For many pipe smokers, the enjoyment of the pipe is usually a solitary activity. Often this is fine, as pipe smoking is a relaxing thing to do, and it is easy to clear one’s mind and slow down in peace and quiet. In contrast and in similarity, I find that being at a pipe show in a room with over 100 people that all love pipes and pipe smoking is a truly uplifting experience. For some reason, any tobacco I smoke at a pipe show always tastes better. The camaraderie of the community, seeing old friends and making new ones – friends that are all pipe smokers – is an awesome event.
See if you recognize any of these people in this gallery.
At times, certain pipe makers are referred to as being "Artisans". I would describe Olie Sylvester as being "Artsy" and truly unique and creative with his line of Monstrosity Pipes.
The pipe on the left is the "Coons Tooth Pipe". Olie describes it as; "There is a raccoon’s tooth coming out the back of it. It’s a meerschaum bowl set inside of a corncob bowl with a piece of hardwood coming out for the shank. Around that is Spanish Moss from De Leon Springs, Florida, and then it ends up with a little piece of briar, which the stem goes into.
Olie explains the second pipe pictured below as a; "2-piece deal where you have a pipe that is sitting inside another half of a pipe. It’s held together with twine, but it’s secured in there really good. It has a Delrin tenon and it’s pressure fit. There’s nice big chunk of briar on the stem."
Pipe maker Bob Hayes was displaying a unique pipe with an interesting and moving story behind it.
Last June was Craig and Patty Tarlar’s, the owners of Cornell & Diehl, 60th Wedding Anniversary. To celebrate, their family took some family-heirloom jewelry and re-set it into a pendant and earrings for Patty. Bob Hayes made a diamond shaped pipe as Craig’s gift.
After creating the concept, Bob collaborated with Alex Florov. He spent a week working with Alex in his shop in the Chicago area around the same time as the Chicago Pipe Show, and then finished the pipe in his own shop in North Carolina. Bob is in the "C&D family" as he is married to Craig & Patty’s daughter, Pam.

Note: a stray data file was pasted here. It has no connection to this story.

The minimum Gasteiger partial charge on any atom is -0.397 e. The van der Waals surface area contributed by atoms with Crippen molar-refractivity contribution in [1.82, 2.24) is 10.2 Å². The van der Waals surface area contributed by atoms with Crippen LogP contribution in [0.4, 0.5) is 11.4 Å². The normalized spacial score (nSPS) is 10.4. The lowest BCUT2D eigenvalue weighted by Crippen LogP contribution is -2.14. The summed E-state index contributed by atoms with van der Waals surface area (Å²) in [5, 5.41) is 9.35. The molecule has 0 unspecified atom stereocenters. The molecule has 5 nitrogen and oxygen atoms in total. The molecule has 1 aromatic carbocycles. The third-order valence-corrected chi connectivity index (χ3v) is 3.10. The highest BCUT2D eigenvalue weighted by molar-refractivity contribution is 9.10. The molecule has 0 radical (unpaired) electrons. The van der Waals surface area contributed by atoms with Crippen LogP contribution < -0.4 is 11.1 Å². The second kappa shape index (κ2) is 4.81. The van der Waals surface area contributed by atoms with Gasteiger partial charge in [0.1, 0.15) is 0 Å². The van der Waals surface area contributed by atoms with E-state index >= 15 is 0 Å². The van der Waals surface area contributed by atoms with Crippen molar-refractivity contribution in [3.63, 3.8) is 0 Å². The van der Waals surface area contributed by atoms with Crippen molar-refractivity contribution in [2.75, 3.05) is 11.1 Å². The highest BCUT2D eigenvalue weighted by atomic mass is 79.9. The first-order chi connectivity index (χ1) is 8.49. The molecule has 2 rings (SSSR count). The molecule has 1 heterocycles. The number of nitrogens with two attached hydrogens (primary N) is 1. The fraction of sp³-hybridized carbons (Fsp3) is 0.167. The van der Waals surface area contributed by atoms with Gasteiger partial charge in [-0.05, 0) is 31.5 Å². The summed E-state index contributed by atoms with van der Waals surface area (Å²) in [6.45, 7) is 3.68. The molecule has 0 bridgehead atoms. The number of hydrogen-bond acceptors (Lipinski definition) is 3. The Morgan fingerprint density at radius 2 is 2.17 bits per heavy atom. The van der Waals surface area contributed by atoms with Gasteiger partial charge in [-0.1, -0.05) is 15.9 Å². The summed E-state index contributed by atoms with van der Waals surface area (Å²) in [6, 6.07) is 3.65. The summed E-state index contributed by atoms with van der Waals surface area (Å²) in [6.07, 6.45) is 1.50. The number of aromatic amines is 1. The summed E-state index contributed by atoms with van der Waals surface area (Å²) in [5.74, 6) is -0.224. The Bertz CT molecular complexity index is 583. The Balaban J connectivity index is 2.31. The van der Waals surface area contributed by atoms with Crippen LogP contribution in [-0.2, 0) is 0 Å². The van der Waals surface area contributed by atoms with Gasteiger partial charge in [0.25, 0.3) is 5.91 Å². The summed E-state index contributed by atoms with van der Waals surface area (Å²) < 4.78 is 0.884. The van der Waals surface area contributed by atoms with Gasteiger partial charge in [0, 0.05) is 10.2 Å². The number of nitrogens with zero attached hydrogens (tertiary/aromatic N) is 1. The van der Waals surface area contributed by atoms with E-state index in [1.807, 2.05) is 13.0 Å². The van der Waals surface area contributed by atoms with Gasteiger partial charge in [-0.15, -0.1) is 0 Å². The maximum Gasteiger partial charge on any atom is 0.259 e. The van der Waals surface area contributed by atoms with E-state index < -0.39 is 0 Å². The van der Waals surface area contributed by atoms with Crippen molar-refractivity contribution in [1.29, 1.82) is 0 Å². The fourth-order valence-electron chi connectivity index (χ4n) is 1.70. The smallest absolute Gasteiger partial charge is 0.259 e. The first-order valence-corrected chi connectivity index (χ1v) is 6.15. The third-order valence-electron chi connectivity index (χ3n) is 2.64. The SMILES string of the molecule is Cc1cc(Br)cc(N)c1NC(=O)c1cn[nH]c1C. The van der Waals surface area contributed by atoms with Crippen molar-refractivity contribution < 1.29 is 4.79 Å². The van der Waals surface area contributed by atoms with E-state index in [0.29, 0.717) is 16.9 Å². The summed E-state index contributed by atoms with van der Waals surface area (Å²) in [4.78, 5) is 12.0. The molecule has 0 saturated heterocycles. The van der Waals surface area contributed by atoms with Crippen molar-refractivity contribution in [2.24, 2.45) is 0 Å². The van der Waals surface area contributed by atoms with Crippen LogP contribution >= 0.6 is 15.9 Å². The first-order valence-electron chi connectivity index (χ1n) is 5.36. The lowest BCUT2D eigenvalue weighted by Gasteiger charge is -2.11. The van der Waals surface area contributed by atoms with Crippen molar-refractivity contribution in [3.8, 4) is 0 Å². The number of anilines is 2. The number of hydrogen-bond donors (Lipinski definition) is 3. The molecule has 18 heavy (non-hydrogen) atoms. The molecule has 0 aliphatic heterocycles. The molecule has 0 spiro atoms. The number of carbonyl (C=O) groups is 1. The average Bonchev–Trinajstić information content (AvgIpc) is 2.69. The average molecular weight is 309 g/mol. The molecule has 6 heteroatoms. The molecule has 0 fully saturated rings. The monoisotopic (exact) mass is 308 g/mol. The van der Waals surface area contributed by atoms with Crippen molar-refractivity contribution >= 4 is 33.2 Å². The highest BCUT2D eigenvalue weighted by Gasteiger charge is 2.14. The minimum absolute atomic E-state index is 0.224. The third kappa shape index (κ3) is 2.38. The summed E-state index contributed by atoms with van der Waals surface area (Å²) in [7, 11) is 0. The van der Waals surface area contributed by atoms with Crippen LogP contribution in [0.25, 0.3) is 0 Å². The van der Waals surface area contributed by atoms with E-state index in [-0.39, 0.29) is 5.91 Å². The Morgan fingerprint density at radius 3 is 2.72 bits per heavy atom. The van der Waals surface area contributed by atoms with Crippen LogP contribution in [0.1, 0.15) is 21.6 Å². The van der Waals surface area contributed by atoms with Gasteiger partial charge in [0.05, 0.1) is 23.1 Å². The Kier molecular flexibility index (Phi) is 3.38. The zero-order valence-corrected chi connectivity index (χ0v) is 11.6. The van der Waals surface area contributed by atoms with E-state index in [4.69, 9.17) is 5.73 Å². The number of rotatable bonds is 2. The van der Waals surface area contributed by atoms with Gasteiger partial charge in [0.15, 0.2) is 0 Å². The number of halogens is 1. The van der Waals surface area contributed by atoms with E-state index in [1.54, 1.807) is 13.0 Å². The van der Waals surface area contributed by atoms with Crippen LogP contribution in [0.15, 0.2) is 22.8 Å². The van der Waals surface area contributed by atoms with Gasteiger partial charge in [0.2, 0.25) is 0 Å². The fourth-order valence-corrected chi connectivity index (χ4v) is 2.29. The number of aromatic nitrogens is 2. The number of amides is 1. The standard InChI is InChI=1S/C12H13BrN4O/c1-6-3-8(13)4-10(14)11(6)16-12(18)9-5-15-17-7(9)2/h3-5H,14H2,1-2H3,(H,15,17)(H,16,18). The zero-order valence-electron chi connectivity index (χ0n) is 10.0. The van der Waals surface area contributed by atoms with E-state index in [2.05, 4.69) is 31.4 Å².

For the dinner celebration and party, they made custom placemats with a photo of Patty and Craig along with their marriage license from 1951. Craig was kind enough to send me one, so now when I eat breakfast every morning I can see Patty and Craig, and I will subliminally want to follow up breakfast with Bayou Morning Flake.
Last, but not least, Bob Swanson / Perry White Pipes won for the second time in four years for the "Best Pipe in Show". The winning pipe is a MAGNUM XL Rhodesian with Palm embellishment.
Kevin Godbee is the Publisher & Editor in Chief of Pipes Magazine. Kevin started smoking pipes and cigars in 1998 and started an online cigar magazine & community site in 2005. (The site was acquired in 2008 and no longer exists.) He launched PipesMagazine.com in 2009, and in less than three years the site has become the largest trafficked pipe smoking related site, and the #1 Source for Pipes and Pipe Tobacco Information.
In the beginning of his career, Kevin worked in the hobby and specialty toy business for 16 years in sales, marketing, advertising and product development for three different manufacturers, and with his own company.
Over the last 10 years working in the online business, he has become an expert in Internet Marketing and SEO. Kevin is a Certified Master Tobacconist (CMT) through Tobacconist University, a member of Cigar Rights of America and is a "Media Member" of the International Premium Cigar & Pipe Retailers Association. In his spare time he sings, plays guitar, cooks, and enjoys all the wonderful places to go and things to do in beautiful downtown St. Petersburg, Florida where he lives in his penthouse bachelor pad. Kevin has been smoking pipes and cigars for 14 years.